Last week, the phone manufacturer OnePlus was caught collecting an extensive amount of data on its Android smartphones. The company has now said that it will cease these practices in response to user feedback, and that future users will be explicitly presented with the option to opt out when they first activate a device.
The initial investigation into OnePlus’ behavior began earlier this year, when software engineer Christopher Moore was completing the 2016 SANS Holiday Hack Challenge. He proxied the internet traffic from his phone, a OnePlus 2, using OWASP ZAP, “a security tool for attacking web applications.” After seeing a domain he didn’t recognize (open.oneplus.net), he began investigating the situation further. At first, the data that he turned up being relayed to the URL was fairly innocuous, related to whether the phone had just suffered an abnormal reboot. While he wasn’t thrilled to see his device’s serial number relayed at this step, he wasn’t overly annoyed, either. What happened next, however, is something Moore describes as a shock.
Moore describes this code as including “the phone’s IMEI(s), phone numbers, MAC addresses, mobile network(s) names and IMSI prefixes, as well as my wireless network ESSID and BSSID and, of course, the phone’s serial number. Wow, that’s quite a bit of information about my device, even more of which can be tied directly back to me by OnePlus and other entities.”
And it only got worse from there. Later logs show that the OnePlus 2 was relaying when he opened and closed applications on his phone, which applications were being opened and closed, and data on which specific activities were being conducted on which applications. OnePlus was pulling down a non-trivial amount of data about how users were using its devices; Moore discovered OnePlus had vacuumed roughly 16MB of data off his phone over 10 hours. That’s not very much information compared with a video or audio stream, but it’s a lot of diagnostic text.
The original date on Moore’s article was from early June, but the issue didn’t become common knowledge until this past week. In response to the furor, OnePlus co-founder Carl Pei issued a lengthy forum post, writing:
We take our users – and their data privacy – very seriously. We want to take this opportunity to tell you a little more about data collection on OnePlus devices; explain what we are collecting and why; and map the changes we will make going forward to address your concerns. While data collection is a standard industry practice, we realize that our users have the right to understand how and why it is done…
At any time, users can opt-out of usage analytics collection by navigating to ‘Settings’ – ‘Advanced’ – ‘Join user experience program’…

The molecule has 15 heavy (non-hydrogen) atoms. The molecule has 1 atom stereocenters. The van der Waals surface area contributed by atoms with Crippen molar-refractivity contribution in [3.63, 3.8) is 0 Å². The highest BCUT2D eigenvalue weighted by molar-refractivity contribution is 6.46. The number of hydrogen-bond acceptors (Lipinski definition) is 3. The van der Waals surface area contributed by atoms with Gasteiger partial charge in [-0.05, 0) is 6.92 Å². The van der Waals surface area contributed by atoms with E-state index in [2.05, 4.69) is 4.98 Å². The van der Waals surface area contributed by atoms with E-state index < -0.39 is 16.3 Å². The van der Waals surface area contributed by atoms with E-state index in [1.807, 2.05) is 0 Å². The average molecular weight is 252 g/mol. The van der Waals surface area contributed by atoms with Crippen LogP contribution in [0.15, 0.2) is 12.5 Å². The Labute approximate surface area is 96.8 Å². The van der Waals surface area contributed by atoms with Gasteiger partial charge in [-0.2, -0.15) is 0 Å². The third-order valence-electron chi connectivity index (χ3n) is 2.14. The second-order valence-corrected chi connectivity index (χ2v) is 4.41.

By the end of October, all OnePlus phones running OxygenOS will have a prompt in the setup wizard that asks users if they want to join our user experience program. The setup wizard will clearly indicate that the program collects usage analytics. In addition, we will include a terms of service agreement that further explains our analytics collection. We would also like to share we will no longer be collecting telephone numbers, MAC Addresses and WiFi information.
OnePlus also notes it does not sell this information to third parties, and it claims to have only collected this information in aggregate and not in a way linked to any specific user account. This opt-out, however, doesn’t actually stop the data collection; it stops the data from being directly associated with your specific device. The company’s entire handling of this scenario reeks of bad faith and raises additional questions, including:
- If end user data is only collected in bulk, why was it ever acceptable for the phone send back highly specific and unique information?
- If you realize that your end users have the right to understand how data is collected and why it is done, why did someone have to discover this practice independently before you disclosed it?
- If data collection is an industry practice with no practical concerns for end users, why weren’t customers invited to participate in this program from the beginning?
- If you want customers to feel safe participating in your data collection program, why do you make the program opt-out, and why bury it two menus deep?
The answer to these questions, of course, is that OnePlus was aware that it vacuumed up private information, didn’t want people to know it was doing so, didn’t want people to opt out of its own data-gathering, and knew that if people knew what it was doing, they wouldn’t be so inclined to buy its hardware. The alternative–that the company just magically happened to create a data-gathering utility that happens to scoop up private and personal data on application usage while tying it back to your device–beggars belief. And if treating people like walking private data repositories you’re allowed to harvest at will is standard industry practice, as Carl Pei writes (and tries to hide behind), maybe it’s time to change that.